High IOWait on VMWare Server on Linux

In using VMWare Server running on Red Hat Enterprise Linux 5 (CentOS 5) I discovered a rather difficult problem.  My setup includes Red Hat Linux 5.2, Solaris 10 and Windows Server 2003 guests running on a Red Hat 5.2 host server all 64bit except for Windows running on AMD Opteron multicore processors on an HP Proliant DL145 G3.

The issue that I found was that the Windows guest was exhibiting serious performance issues.  The box would freeze regularly, networking would stop although pings continued but remote desktop (RDP) would be interrupted.  In the logs I consistently found symmpi errors in the System Event Log:

The device, \Device\Scsi\symmpi1, did not respond within the timeout period.

Because the issues were only exhibiting on Windows and not on Linux or Solaris guests I was convinced that the issue was Windows related.  I could see that the Linux host operating system was showing massive IOWait states (you can see this in top or with the iostat command from the sysstat package.)  I assumed that this was being caused by the Windows guest; it was not.

I turned off all three guest operating systems and noticed almost no drop in the IOWait levels, however if I turned of the VMWare Server process (/etc/init.d/vmware stop) the IOWait would drop almost instantly and return again as soon as I restart the process even without starting any virtual machine images.  Clearly the issue was with VMWare Server itself.

My first thought was to make sure that VMWare Server was up to date.  I have been running VMWare Server 1.0.7 and so downloaded and updated the very recent 1.0.8 update just to be sure that this issue was not addressed in that package.  It was not.  I am aware that the 2.0 series is available now but as this box is used a bit I am not interested yet in moving to the new series unless absolutely necessary.

Once I narrowed down that the issue was a problem with VMWare Server on Linux I was able to track down a solution.  Special thanks to Mr. Pointy for publishing the solution to this for Gutsy Gibson.  Red Hat and Ubuntu are sharing a problem in this case.

The issue is with memory configuration defaults with VMWare Server on this platform.  Very likely this will apply to Novell SUSE Linux, OpenSUSE, Fedora and others, but I have not tested it.  In the main VMWare Server configuration file (/etc/vmware/config) the following changes should be added:

prefvmx.useRecommendedLockedMemSize = “TRUE”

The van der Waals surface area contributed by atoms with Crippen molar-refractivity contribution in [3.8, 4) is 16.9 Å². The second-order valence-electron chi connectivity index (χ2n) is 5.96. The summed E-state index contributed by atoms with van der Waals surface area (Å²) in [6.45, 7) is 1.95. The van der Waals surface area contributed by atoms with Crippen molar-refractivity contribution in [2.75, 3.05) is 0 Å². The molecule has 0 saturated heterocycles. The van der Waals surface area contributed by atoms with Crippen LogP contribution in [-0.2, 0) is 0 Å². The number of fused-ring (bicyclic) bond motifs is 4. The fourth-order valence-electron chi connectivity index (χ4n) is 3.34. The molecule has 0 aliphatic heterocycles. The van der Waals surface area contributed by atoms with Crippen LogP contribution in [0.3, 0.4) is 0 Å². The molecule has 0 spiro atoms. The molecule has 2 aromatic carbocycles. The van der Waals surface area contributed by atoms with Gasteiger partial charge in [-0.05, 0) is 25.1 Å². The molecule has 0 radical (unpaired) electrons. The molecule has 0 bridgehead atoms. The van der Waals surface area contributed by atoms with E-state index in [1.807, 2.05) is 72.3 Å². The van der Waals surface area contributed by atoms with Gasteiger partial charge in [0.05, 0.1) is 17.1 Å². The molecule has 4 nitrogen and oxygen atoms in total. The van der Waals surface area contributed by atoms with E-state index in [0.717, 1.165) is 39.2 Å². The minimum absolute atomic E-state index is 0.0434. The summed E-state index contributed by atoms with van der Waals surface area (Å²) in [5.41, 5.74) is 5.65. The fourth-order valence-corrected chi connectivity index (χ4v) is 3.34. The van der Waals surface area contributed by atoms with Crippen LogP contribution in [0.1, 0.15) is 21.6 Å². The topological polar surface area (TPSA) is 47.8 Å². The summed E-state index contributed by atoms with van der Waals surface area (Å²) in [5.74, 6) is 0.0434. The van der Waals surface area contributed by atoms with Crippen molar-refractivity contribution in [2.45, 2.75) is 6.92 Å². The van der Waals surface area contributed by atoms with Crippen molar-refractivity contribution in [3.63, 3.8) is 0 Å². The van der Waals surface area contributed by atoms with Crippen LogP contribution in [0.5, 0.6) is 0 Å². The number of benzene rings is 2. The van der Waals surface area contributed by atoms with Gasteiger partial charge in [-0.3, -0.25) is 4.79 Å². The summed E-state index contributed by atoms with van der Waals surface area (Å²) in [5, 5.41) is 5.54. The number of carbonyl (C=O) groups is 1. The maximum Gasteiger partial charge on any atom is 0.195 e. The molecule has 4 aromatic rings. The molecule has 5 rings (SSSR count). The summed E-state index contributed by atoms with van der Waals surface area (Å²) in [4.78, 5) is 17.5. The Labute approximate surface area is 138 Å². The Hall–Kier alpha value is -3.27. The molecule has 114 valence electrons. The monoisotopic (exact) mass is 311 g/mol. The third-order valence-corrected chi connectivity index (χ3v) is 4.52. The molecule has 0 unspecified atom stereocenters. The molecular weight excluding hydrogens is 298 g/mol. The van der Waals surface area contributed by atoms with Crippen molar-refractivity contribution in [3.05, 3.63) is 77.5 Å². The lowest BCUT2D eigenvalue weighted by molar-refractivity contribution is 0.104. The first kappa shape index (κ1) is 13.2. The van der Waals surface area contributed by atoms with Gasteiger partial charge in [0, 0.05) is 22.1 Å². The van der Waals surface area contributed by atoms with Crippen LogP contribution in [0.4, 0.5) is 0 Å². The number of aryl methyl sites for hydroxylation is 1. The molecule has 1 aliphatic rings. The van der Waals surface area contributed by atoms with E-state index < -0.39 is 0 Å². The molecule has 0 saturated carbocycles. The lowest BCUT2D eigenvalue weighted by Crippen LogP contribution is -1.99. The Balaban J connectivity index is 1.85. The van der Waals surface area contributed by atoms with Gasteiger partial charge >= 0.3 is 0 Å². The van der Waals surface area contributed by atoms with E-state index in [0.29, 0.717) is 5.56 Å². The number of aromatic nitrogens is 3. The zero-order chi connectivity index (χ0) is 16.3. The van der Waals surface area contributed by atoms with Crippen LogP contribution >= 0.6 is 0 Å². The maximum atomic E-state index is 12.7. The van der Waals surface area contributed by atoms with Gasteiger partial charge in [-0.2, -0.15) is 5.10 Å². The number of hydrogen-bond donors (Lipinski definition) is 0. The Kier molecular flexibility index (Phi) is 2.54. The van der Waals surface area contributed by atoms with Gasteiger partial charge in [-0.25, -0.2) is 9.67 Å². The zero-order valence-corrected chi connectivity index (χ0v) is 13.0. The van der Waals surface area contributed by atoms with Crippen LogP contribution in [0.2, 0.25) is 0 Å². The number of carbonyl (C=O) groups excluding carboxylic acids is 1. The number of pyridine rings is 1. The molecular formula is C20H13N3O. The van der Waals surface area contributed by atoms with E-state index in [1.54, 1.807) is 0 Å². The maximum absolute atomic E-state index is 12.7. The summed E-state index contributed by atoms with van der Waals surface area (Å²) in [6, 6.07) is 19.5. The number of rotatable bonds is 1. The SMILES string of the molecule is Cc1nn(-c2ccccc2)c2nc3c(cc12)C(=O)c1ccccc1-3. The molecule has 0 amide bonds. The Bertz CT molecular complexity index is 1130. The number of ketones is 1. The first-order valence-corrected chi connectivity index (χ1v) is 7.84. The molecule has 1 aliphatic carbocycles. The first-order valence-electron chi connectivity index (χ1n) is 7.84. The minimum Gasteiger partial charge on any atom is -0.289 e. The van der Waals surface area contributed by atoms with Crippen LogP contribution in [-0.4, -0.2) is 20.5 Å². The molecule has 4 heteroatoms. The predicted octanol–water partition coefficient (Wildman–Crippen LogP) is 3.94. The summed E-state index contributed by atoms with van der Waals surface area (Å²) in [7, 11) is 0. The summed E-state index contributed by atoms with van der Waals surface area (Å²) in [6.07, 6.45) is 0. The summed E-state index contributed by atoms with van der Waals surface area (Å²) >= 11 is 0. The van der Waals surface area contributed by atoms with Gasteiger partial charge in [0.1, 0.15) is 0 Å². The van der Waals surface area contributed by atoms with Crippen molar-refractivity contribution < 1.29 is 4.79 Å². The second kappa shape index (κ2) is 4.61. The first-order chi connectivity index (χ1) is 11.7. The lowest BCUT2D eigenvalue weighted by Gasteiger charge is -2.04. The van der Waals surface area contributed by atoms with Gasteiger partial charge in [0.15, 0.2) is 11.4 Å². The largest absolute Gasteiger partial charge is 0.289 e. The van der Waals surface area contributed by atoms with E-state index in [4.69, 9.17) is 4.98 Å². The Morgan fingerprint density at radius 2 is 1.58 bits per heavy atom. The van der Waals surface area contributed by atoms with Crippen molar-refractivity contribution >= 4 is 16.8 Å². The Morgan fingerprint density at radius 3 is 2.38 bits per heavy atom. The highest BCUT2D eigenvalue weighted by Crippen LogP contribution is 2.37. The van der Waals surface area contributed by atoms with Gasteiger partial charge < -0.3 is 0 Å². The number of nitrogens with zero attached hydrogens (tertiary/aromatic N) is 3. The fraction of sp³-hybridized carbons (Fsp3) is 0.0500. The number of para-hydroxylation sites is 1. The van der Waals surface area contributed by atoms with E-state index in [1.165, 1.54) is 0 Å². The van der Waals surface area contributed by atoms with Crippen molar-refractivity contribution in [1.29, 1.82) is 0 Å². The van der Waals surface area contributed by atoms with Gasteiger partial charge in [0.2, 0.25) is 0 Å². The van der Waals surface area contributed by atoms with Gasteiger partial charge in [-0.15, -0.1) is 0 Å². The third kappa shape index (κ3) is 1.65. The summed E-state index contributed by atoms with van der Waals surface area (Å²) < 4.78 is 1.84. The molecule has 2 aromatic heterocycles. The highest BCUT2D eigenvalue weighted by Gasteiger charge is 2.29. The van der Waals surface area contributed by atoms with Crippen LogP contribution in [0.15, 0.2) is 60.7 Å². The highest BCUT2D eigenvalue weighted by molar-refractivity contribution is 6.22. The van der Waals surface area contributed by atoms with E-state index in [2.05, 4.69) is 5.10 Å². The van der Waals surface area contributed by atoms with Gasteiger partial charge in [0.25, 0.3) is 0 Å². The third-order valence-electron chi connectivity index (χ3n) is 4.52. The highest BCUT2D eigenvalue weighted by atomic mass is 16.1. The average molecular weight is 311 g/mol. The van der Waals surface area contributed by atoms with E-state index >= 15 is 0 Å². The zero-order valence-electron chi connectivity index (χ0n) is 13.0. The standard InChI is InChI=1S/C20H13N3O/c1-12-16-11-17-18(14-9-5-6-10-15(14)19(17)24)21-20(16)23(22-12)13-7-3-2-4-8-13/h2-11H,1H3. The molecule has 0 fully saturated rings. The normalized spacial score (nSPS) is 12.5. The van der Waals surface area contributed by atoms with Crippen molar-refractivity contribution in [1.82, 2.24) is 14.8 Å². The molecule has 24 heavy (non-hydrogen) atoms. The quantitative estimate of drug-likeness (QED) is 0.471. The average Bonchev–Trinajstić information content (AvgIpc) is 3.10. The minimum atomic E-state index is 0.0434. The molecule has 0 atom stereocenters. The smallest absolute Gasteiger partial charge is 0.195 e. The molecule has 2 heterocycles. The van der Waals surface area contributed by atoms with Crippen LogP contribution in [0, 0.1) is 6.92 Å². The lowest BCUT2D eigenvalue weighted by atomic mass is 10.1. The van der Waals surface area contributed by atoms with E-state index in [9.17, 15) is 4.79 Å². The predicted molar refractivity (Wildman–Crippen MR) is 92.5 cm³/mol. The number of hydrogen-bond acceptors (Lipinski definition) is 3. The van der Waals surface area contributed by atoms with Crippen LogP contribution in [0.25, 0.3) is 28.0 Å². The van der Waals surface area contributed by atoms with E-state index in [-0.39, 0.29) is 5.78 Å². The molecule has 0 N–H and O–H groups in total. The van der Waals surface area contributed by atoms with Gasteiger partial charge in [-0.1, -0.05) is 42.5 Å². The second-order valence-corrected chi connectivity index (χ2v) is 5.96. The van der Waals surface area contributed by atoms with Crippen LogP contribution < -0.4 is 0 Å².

prefvmx.minVmMemPct = “100″

Then, in each of the individual virtual machine configuration files (*.vmx) you need to add:

sched.mem.pshare.enable = “FALSE”
mainMem.useNamedFile = “FALSE”
MemTrimRate = “0″
MemAllowAutoScaleDown = “FALSE”

These changes are taken directly from Mr. Pointy’s blog.  Once the changes are made you can restart VMWare Server (/etc/init.d/vmware restart) and the difference should be immediately visible.  Mr. Pointy posted his own sar results and here are mine.  You can clearly see the change in the %iowait column at 10:10pm when I restarted VMWare with the new configuration.  The numbers are low around 7:00pm because I had VMWare off much of that hour.

06:40:01 PM       CPU     %user     %nice   %system   %iowait    %steal     %idle
06:50:01 PM       all      0.16      0.00      1.77     43.15      0.00     54.92
07:00:01 PM       all      2.83      0.00      6.83      9.51      0.00     80.82
07:10:01 PM       all      0.10      0.00      1.38      4.93      0.00     93.59
07:20:01 PM       all      0.11      0.20      1.84     14.78      0.00     83.07
07:30:01 PM       all      0.10      0.00      2.08      8.84      0.00     88.98
07:40:02 PM       all      0.11      0.00      2.36     26.84      0.00     70.70
07:50:01 PM       all      0.11      0.00      2.32     28.54      0.00     69.04
08:00:01 PM       all      0.10      0.00      2.13     30.63      0.00     67.14
08:10:01 PM       all      0.10      0.00      2.06     22.74      0.00     75.10
08:20:01 PM       all      0.09      0.20      2.02     22.75      0.00     74.94
08:30:04 PM       all      0.09      0.00      2.21     23.22      0.00     74.48
08:40:01 PM       all      0.09      0.00      3.03     25.06      0.00     71.81
08:50:01 PM       all      0.09      0.00      3.09     27.21      0.00     69.61
09:00:01 PM       all      0.10      0.00      3.13     29.40      0.00     67.37
09:10:01 PM       all      0.09      0.00      3.11     25.56      0.00     71.23
09:20:01 PM       all      0.09      0.19      3.07     23.79      0.00     72.86
09:30:01 PM       all      0.09      0.00      2.98     21.50      0.00     75.43
09:40:01 PM       all      0.10      0.00      2.97     25.94      0.00     70.99
09:50:01 PM       all      0.10      0.00      3.28     32.70      0.00     63.93
10:00:01 PM       all      0.20      0.00      4.96     40.73      0.00     54.11
10:10:01 PM       all      0.69      0.00      8.57      1.23      0.00     89.50
10:20:01 PM       all      0.88      0.21      6.34      0.67      0.00     91.90
10:30:01 PM       all      0.81      0.00      6.04      0.26      0.00     92.89
10:40:01 PM       all      0.78      0.00      5.55      0.20      0.00     93.47
10:50:01 PM       all      0.77      0.00      5.47      0.07      0.00     93.69

After the change was complete I had no problem running i/o system intensive operations like disk compression, defragmentation, etc.

Original solution from: Mr. Pointy – Gutsy and VMWare Server – You’re In for Some Pain.

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2 Comments

  1. Thanks….Thanks…Thanks….Thanks… You are awesome..you save my life..:)

    This blog is really good …

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